1977 Born in California to a Japanese father and Swedish mother
1999 Graduates from University of California, Santa Cruz with a B.A. in History
2004 Writes and directs short film Victoria Para Chino for a student competition whilst attending NYU Graduate Film programme, winning a Student Academy Award. Makes a commercial for Levi's
2009 Spanish-language debut film about the Mexican Mara Salvatrucha gang, Sin Nombre, premiers, gaining a Sundance award for directing
2011 Re-make of Charlotte Bronte's Jane Eyre released globally. Signs up to direct sci-fi film, Spaceless

Alice Gribbin is a Teaching-Writing Fellow at the Iowa Writers' Workshop. She was formerly the editorial assistant at the New Statesman.

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Why does food taste better when we Instagram it?

Delay leads to increased pleasure when you set up a perfect shot of your dinner.

Been on holiday? Take any snaps? Of course you did – but if you’re anything like me, your friends and family didn’t make it into many of them. Frankly, I can only hope that Mr Whippy and I will still be mates in sixty years, because I’m going to have an awful lot of pictures of him to look back on.

Once a decidedly niche pursuit, photographing food is now almost as popular as eating it, and if you thought that the habit was annoying at home, it is even worse when it intrudes on the sacred peace of a holiday. Buy an ice cream and you’ll find yourself alone with a cone as your companion rushes across a four-lane highway to capture his or hers against the azure sea. Reach for a chip before the bowl has been immortalised on social media and get your hand smacked for your trouble.

It’s a trend that sucks the joy out of every meal – unless, that is, you’re the one behind the camera. A new study published in the Journal of Personality and Social Psychology suggests that taking pictures of food enhances our pleasure in it. Diners at the food court of a farmers’ market in Philadelphia were asked either to photograph their meal or to eat “as you normally would”, then were questioned about how they found it. Those in the photography group reported that not only did they enjoy their meal more, but they were “significantly more immersed in the experience” of eating it.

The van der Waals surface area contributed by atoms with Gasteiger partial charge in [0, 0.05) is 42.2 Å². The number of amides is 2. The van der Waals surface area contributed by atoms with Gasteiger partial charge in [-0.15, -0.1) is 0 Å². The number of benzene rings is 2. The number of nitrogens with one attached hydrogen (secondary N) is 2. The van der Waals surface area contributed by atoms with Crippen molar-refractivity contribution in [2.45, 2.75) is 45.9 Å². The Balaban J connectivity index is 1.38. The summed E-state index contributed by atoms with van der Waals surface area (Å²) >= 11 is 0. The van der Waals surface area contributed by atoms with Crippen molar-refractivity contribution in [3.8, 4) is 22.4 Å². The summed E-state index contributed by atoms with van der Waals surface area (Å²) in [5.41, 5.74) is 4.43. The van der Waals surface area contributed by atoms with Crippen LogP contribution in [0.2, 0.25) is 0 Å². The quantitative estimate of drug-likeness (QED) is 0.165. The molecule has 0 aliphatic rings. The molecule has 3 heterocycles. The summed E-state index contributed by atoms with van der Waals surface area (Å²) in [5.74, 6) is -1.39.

This backs up evidence from previous studies, including one from this year in the Journal of Consumer Marketing, which found that participants who had been asked to photograph a red velvet cake – that bleeding behemoth of American overindulgence – later rated it as significantly tastier than those who had not.

Interestingly, taking a picture of a fruit salad had no effect on its perceived charms, but “when descriptive social norms regarding healthy eating [were] made salient”, photographing these healthier foods did lead to greater enjoyment. In other words, if you see lots of glossy, beautifully lit pictures of chia seed pudding on social media, you are more likely to believe that it’s edible, despite all the evidence to the contrary.
This may seem puzzling. After all, surely anything tastes better fresh from the kitchen rather than a protracted glamour shoot – runny yolks carefully split to capture that golden ooze, strips of bacon arranged just so atop plump hemispheres of avocado, pillowy burger buns posed to give a glimpse of meat beneath. It is hardly surprising that 95 million posts on Instagram, the photo-sharing site, proudly bear the hashtag #foodporn.

However, it is this delay that is apparently responsible for the increase in pleasure: the act of rearranging that parsley garnish, or moving the plate closer to the light, increases our anticipation of what we are about to eat, forcing us to consider how delicious it looks even as we forbid ourselves to take a bite until the perfect shot is in the bag. You could no doubt achieve the same heightened sense of satisfaction by saying grace before tucking in, but you would lose the gratification that comes from imagining other people ogling your grilled Ibizan sardines as they tuck in to an egg mayonnaise at their desk.

Bear in mind, though, that the food that is most successful on Instagram often has a freakish quality – lurid, rainbow-coloured bagel-croissant hybrids that look like something out of Frankenstein’s bakery are particularly popular at the moment – which may lead to some unwise menu choices in pursuit of online acclaim.

On the plus side, if a diet of giant burgers and salted-caramel lattes leaves you feeling queasy, take heart: if there is one thing that social media likes more than #avotoast, it is embarrassing oversharing. After a week of sickening ice-cream shots, a sickbed selfie is guaranteed to cheer up the rest of us. 

Felicity Cloake is the New Statesman’s food columnist. Her latest book is The A-Z of Eating: a Flavour Map for Adventurous Cooks.

This article first appeared in the 25 August 2016 issue of the New Statesman, Cameron: the legacy of a loser